Brexit FAQs for Universities and Students

Universities UK is currently working through the ramifications of the leave vote for the higher education sector. We will continue to keep members and all our stakeholders informed as events develop.

 Will EU students still be able to study at UK universities?

  • The EU referendum outcome will not lead to any immediate change to the immigration status of current EU students or those about to start a course in the coming academic year (2016–17). This has been confirmed in a statement (27 June) from Jo Johnson, Minister of State for Universities and Science.
  • The longer term implications for EU students who want to apply to study in the UK (ie from 2017–18 onwards) will depend on the outcome of negotiations and what kind of relationship the UK agrees with the EU.
  • An immediate priority for Universities UK is to urge the government to take steps to ensure students from EU countries can continue to study at UK universities on the same terms after the UK leaves the European Union and beyond.

Will tuition fees rise for EU students studying at UK universities as a result of Brexit?

  • There will be no immediate change to the tuition fees paid by current EU students attending UK universities.
  • It is important to remember that the UK will not leave the EU overnight – the negotiation process is expected to take up to two years, and the EU has indicated that this process will not commence until the UK triggers Article 50 of the Lisbon Treaty, formally signalling its intent to leave the EU. EU students are entitled to pay the same fees as UK students while the UK remains a member of the EU.
  • The fees that EU students are required to pay in the longer-term will depend on what is agreed as part of the UK’s exit negotiations.

Will EU students continue to be eligible to receive loans and grants?

  • EU students attending universities in England and Wales who are eligible under current rules to receive loans and grants from the Student Loans Company will continue to do so for the duration of courses they are currently enrolled on, or are about to start this coming year. This has been confirmed by the Student Loans Company for England, and by Universities Wales for Wales.
  • A statement (27 June) from Jo Johnson, Minister of State for Universities and Science, on student finance in England, reaffirms this.
  • Under EU law, students from EU member states applying for undergraduate degrees at Scottish universities are currently eligible for free tuition. For EU students attending a university in Scotland, the Scottish Government and Universities Scotland haveconfirmed that there has been no change in current funding arrangements and that eligible EU students already studying in Scotland or commencing their studies in the coming months will continue to benefit from free tuition and, for those who meet the residency requirement, associated living cost support.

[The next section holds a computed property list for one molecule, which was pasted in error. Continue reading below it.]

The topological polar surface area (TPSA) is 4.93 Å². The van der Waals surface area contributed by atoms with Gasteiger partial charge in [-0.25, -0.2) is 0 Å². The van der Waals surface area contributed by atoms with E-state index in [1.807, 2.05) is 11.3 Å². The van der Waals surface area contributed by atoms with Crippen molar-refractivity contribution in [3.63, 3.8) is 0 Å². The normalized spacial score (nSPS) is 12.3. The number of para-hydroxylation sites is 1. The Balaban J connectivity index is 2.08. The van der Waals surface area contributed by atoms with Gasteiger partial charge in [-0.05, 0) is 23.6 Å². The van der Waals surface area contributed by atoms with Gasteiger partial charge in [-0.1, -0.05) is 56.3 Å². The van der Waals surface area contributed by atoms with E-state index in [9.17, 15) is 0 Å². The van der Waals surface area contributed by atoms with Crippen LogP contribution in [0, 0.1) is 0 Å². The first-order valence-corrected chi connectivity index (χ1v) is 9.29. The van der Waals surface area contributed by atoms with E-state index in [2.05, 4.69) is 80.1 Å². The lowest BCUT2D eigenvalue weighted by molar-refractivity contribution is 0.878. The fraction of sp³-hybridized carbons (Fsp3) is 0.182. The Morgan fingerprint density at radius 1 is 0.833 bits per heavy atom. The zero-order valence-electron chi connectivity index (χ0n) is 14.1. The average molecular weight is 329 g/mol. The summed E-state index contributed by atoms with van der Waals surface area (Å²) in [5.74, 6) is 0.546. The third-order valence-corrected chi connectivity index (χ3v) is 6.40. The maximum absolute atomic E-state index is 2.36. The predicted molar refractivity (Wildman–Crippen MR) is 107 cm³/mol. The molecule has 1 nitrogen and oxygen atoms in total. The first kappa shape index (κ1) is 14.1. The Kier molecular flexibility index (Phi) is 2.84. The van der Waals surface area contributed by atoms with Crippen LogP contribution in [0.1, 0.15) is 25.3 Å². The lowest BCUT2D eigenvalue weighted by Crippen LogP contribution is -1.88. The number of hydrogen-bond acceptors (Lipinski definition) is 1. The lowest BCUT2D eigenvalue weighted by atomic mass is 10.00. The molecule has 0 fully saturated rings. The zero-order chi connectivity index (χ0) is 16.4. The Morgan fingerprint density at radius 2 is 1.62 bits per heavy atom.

• We are currently awaiting confirmation on equivalent arrangements for EU students at universities in Northern Ireland.

​What about students participating in the Erasmus+ exchange programme?

  • Students from UK universities currently overseas on an Erasmus+ placement, and those considering applying to participate in Erasmus+ next year (2016–17) will not be affected by the referendum result.
  • The European Commission has confirmed that EU law continues to apply to the full in the United Kingdom until it is no longer a member. This therefore also applies to the projects financed through the Erasmus+ programme.
  • In the longer term, Universities UK will be urging the government to seek assurances from the EU that the UK can continue to access this valuable exchange programme.

Will the UK continue to have access to EU funding for research and​ innovation and be able to apply for EU research grants under Horizon 2020?

  • There will be no immediate change to the UK university sector’s ability to participate in EU research and innovation programmes such as Horizon 2020. This was confirmed in a statement (27 June) from Jo Johnson, Minister of State for Universities and Science. This has also been confirmed by the EU commissioner for research and innovation.
  • The long term future of UK participation in European science programmes will be decided as part of the UK’s exit negotiations. These talks are expected to take up to two years. The UK will remain an EU member during this time and as such will be entitled to participate in EU programmes and apply for EU research grants.
  • Universities UK is committed to making sure that the UK government takes steps to ensure that the UK can continue to participate in EU research collaboration and funding programmes after the UK formally leaves the European Union.


Will UK universities still be able to employ staff from other EU countries?

  • The UK remains a member of the EU for the time being and the government has confirmed that there will be no immediate changes to UK visa policies for university staff currently, or contemplating, coming to the UK from the EU.
  • In terms of recruiting EU staff in the longer-term, this will depend on the kind of relationship the UK negotiates with the EU. Universities UK will work to ensure the UK government takes steps to preserve the free movement of EU researchers, scientists and academic staff.

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